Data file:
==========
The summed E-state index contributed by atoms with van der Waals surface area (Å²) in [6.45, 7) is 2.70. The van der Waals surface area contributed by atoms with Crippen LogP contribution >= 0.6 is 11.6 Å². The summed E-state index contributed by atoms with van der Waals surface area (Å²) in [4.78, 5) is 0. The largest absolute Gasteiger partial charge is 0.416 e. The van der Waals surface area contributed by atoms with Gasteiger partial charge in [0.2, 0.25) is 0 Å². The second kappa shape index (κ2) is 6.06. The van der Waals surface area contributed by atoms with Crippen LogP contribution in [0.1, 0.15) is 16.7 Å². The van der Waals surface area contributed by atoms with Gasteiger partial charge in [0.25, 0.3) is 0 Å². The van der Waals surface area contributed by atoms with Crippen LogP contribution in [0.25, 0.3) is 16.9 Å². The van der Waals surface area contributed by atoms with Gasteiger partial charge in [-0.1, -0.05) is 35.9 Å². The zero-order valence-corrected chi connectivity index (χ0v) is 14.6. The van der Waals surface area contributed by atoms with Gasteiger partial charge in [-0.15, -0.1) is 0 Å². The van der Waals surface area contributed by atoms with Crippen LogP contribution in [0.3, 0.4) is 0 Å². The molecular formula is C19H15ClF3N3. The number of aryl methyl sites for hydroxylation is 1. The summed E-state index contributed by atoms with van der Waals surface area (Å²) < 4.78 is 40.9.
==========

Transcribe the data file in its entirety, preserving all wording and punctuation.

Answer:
The summed E-state index contributed by atoms with van der Waals surface area (Å²) in [6.45, 7) is 2.70. The van der Waals surface area contributed by atoms with Crippen LogP contribution >= 0.6 is 11.6 Å². The summed E-state index contributed by atoms with van der Waals surface area (Å²) in [4.78, 5) is 0. The largest absolute Gasteiger partial charge is 0.416 e. The van der Waals surface area contributed by atoms with Gasteiger partial charge in [0.2, 0.25) is 0 Å². The second kappa shape index (κ2) is 6.06. The van der Waals surface area contributed by atoms with Crippen LogP contribution in [0.1, 0.15) is 16.7 Å². The van der Waals surface area contributed by atoms with Gasteiger partial charge in [0.25, 0.3) is 0 Å². The van der Waals surface area contributed by atoms with Crippen LogP contribution in [0.25, 0.3) is 16.9 Å². The van der Waals surface area contributed by atoms with Gasteiger partial charge in [-0.1, -0.05) is 35.9 Å². The zero-order valence-corrected chi connectivity index (χ0v) is 14.6. The van der Waals surface area contributed by atoms with Gasteiger partial charge in [-0.15, -0.1) is 0 Å². The van der Waals surface area contributed by atoms with Crippen LogP contribution in [0.3, 0.4) is 0 Å². The molecular formula is C19H15ClF3N3. The number of aryl methyl sites for hydroxylation is 1. The summed E-state index contributed by atoms with van der Waals surface area (Å²) < 4.78 is 40.9.